A Cochrane qualitative evidence synthesis carried out in 2019, which complements a previous Cochrane review published in 2017, explored the effect of continuous support for women during childbirth.  The results of these reviews concluded that if a woman/birthing person has continuous support during childbirth, which means having someone there the whole time, both mothers and babies are statistically more likely to have better outcomes. This review analysed 51 studies from 22 countries, which showed that labour companions played numerous important roles in supporting women. Birthing partners provide informational support with regards to the process of childbirth, supporting communication between medical staff and women. They also offer practical support, encouraging women to be mobile and find comfortable positions, providing emotional support and non-pharmacological pain management in the form of massage and meditation. Often, birth partners act as advocates for the women, speaking up in support of her and her wishes. Birth partners also help women feel in control and build their confidence through praise, reassurance, and continuous physical presence. It’s worth taking note that most of the studies in the review included the perspectives of having a male and/or female lay birth partner. Only four of the studies focused on the perspectives of healthcare providers, like midwives and nurses, being the only birth partner. What is quite clear from all studies is that the absence of a birth partner contributed to women’s feelings of disempowerment, fear, and loneliness throughout labour and childbirth (Bohren 2015a; Shakibazadeh 2018).


Does it matter who the birth partner is?
As we have already established, having a birth partner makes a difference to women and birthing people.

Sadly in some countries, there is currently a blanket ban on all support people, which could potentially lead to an increase in all those areas that we see statistical differences.

Here in NZ we are very fortunate to have one of the leading models of maternity care, on a global level, due to the continuity of care provided by LMC (Lead Maternity Carer) midwives. This does not mean however that a birth partner is superfluous. A birth partner is ‘as well as’ not ‘instead of’! A birthing person can never feel ‘too’ supported. In actual fact, given the dire working conditions of our LMC midwives, exacerbated by the pandemic, it means the birthing person has greater choice and greater support in a time of crisis, which can only be a good thing. Professional, cohesive and collaborative practice between an LMC and a birth partner results in working together for the good of the birthing person; enabling them to feel fully supported.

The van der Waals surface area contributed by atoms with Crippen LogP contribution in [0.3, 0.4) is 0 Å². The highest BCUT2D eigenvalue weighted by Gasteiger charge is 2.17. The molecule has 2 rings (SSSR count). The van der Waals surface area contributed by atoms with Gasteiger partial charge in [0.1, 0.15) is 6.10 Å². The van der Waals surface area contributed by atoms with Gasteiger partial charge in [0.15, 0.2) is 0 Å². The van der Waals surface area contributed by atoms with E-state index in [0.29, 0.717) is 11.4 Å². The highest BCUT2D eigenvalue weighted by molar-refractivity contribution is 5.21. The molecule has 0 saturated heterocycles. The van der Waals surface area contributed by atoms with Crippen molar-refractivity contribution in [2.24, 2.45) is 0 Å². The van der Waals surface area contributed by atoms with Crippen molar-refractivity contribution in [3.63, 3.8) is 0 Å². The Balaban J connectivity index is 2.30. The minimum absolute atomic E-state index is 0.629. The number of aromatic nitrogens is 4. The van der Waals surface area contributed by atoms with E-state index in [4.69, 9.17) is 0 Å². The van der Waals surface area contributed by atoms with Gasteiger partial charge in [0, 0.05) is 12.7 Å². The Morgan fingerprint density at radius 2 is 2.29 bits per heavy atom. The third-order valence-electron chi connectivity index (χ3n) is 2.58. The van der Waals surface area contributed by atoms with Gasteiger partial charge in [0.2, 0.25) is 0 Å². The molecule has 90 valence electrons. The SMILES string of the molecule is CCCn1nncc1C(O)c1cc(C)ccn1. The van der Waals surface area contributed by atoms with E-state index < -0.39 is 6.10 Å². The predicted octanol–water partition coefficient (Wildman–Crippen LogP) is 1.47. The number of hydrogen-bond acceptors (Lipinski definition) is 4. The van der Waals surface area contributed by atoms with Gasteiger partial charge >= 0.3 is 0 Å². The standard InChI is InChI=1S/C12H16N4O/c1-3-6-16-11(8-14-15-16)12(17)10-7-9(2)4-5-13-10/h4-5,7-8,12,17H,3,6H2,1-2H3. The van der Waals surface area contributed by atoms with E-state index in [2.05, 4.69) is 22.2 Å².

Interestingly, the Cochrane review was able to look at six outcomes and document the difference a birth partner made in these areas: use of any pain medication, use of artificial oxytocin during labour, spontaneous vaginal birth, caesarean births, the baby’s admission to special care nursery after birth, and negative birth experiences.

Two out of the six outcomes showed the best results when the support was provided by a doula – someone who was not a member of the hospital staff member and who was not part of the woman’s social network. The researchers found that overall, women or birthing people who have continuous support during childbirth experience a:

  • 25% decrease in the chance of a caesarean birth; if the birth partner was a doula it was a 39% decrease
  • 8% increase in the likelihood of a spontaneous vaginal birth; if the birth partner was a doula 15% increase
  • 10% decrease in the use of any pain medication
  • Shorter labours, on average by 41 minutes
  • 38% decrease in the baby’s risk of a low five minute Apgar score
  • 31% decrease in the risk of being dissatisfied with the birth experience; mothers’ risk of being dissatisfied with the birth experience was reduced with continuous support provided by a doula or someone in their social network (family or friend), but not hospital staff